Remember too, this is a path you’re walking together with your horse and education goes both ways. So, throughout these first 2 stages of the journey, you must be open to learning as much from your horse as he will learn from you.

After you’ve completed this you’re ready to move on to the last stage,

#6 – Collaboration.

This is where the main part of the training and shaping your horse’s behavior takes place and it starts with the Connection Phase.

The most effective approach I found in all the years of training is something I call Blended Encouragement.

This is a combination of Negative Encouragement which you use to teach your horse a particular task and Positive Encouragement which you use to help him remember it.

This combination not only helps reduce any adverse effects from whatever has gone on before, but you should start to see an excitement from your horse for the things you do together. A true partnership will begin to take shape.

Then you move on to the Communication Phase where you work on fine tuning what you’ve done in the previous phases.

You remember we spoke about the importance of body language earlier in the journey and how it reveals your lack of focus if you are not paying attention?

However, use your body language the right way and you will be able to train your horse with precision with the result that he will become much more sensitive to your cues both on the ground and in the saddle. Thereby, focused on what you’re doing and what you’re asking, no matter what else is around.

We’re on the home stretch now as you enter the Collaboration Phase.

Here you incorporate both herd dynamics and herd behaviors to bring about an improved enthusiasm and enhanced well-being to both you and your horse.

Like all the different steps along this journey, this phase is not a one and done thing and what you will find is that every time you complete this phase you will see more cooperation, more connection, more focus, and have even more of a partnership at deeper levels with your horse.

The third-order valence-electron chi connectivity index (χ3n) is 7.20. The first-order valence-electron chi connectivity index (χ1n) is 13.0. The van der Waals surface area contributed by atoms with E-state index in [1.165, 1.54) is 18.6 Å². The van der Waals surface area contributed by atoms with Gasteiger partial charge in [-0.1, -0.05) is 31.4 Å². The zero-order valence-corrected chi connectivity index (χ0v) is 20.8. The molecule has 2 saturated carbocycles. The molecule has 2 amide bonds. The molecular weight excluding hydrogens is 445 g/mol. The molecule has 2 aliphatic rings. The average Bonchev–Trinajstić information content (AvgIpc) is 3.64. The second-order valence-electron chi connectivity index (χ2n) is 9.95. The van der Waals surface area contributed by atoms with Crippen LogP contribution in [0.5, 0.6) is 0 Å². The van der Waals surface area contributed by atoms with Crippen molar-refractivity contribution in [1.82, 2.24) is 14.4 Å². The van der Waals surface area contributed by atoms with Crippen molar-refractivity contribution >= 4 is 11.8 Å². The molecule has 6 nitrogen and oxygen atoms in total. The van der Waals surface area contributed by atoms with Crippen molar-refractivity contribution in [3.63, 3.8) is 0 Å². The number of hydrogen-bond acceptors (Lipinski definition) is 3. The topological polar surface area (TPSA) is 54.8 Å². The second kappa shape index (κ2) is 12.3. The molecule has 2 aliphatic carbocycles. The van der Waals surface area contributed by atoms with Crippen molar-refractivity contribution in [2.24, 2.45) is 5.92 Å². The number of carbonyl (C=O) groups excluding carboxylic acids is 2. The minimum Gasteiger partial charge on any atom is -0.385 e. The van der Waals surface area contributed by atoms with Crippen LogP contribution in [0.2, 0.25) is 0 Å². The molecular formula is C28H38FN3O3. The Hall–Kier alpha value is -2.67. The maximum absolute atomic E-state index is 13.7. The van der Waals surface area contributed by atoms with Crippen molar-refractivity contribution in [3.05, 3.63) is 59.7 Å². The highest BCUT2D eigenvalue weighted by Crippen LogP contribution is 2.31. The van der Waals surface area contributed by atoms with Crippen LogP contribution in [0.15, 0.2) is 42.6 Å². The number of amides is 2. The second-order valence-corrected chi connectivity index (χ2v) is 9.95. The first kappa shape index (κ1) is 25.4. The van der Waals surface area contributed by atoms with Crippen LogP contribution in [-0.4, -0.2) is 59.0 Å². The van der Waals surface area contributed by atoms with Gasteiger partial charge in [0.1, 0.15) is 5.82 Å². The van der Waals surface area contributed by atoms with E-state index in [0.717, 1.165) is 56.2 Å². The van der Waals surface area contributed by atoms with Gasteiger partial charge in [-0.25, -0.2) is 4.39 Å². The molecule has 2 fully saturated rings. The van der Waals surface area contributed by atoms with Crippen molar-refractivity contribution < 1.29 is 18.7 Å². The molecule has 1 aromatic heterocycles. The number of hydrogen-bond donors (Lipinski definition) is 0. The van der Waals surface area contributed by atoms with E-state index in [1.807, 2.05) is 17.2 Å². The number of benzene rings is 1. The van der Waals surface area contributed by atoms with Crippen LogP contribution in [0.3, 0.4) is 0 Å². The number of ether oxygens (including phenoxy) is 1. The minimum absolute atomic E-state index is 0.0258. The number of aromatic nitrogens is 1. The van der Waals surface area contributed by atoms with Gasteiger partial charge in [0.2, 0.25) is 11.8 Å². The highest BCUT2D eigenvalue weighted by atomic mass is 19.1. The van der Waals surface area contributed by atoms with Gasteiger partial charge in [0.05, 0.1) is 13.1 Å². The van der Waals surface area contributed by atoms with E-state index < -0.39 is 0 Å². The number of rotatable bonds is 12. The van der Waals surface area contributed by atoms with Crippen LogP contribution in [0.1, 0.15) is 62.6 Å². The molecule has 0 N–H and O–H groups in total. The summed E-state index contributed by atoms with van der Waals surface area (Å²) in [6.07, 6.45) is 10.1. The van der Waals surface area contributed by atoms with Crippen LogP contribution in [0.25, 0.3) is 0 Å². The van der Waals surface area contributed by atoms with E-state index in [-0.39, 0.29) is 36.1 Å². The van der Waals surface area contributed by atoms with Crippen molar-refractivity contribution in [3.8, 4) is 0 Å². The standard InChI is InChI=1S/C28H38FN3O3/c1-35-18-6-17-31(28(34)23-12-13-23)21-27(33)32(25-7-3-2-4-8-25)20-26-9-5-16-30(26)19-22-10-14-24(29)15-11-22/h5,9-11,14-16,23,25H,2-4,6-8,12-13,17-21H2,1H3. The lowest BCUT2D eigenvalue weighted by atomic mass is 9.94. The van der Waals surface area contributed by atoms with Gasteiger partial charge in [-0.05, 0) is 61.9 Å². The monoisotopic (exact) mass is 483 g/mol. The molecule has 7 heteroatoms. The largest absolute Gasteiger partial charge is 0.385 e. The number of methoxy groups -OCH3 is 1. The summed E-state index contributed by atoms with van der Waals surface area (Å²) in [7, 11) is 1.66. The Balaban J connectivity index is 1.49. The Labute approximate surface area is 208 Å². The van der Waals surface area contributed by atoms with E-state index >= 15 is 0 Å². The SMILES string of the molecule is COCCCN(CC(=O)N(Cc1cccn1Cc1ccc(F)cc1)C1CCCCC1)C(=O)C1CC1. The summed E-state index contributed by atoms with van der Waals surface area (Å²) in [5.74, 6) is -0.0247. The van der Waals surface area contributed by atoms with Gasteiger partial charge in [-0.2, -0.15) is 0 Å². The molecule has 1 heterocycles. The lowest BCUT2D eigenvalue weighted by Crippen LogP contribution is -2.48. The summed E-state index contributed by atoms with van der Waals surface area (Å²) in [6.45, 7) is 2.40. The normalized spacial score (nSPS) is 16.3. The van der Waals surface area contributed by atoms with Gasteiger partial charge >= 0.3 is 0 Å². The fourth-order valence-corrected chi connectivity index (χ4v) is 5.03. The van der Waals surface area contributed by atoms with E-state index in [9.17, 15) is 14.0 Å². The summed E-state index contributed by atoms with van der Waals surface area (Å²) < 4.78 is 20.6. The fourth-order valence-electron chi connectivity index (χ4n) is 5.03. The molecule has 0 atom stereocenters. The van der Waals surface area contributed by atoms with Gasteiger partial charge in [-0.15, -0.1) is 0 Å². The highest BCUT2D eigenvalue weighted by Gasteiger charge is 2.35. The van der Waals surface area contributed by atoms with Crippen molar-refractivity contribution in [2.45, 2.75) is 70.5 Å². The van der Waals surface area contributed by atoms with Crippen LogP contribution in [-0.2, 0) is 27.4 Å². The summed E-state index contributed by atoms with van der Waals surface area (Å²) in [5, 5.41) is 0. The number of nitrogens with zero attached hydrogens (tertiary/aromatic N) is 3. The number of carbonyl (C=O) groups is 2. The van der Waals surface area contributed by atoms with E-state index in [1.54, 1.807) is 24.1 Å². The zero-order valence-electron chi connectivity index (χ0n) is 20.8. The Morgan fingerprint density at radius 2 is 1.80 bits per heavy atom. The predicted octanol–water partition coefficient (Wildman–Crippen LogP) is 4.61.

It will literally get to the stage where you feel like you can read each other’s minds and you’ll be in total sync. It was a dream come true for me and I want you to feel that way too.

All of which brings you to a crossroads…

You can either forget everything that I have mentioned in this blog and just go back to doing things the way you’ve always done them.

Or, if you are feeling frustrated, confused and don’t know where the gaps in your understanding are, then what you need is not more information, what you need is transformation. It’s time to transform your relationship with your horse so you can finally experience the joy of your horse:

  • Running up to the gate to greet you
  • Standing quietly while you groom
  • Listening to you like another horse in the herd
  • Whinnying a delighted hello when they see you
  • And willingly doing what you ask because they trust and love you

If that’s what you’re after in your life, then I’d like to help you on that journey…

Click the Play button on the video below to find our what I have for you:

Please Share


  • Wow. How wonderful that your three boys came off the truck best buddies after days of traveling together. Very interesting indeed. 🙂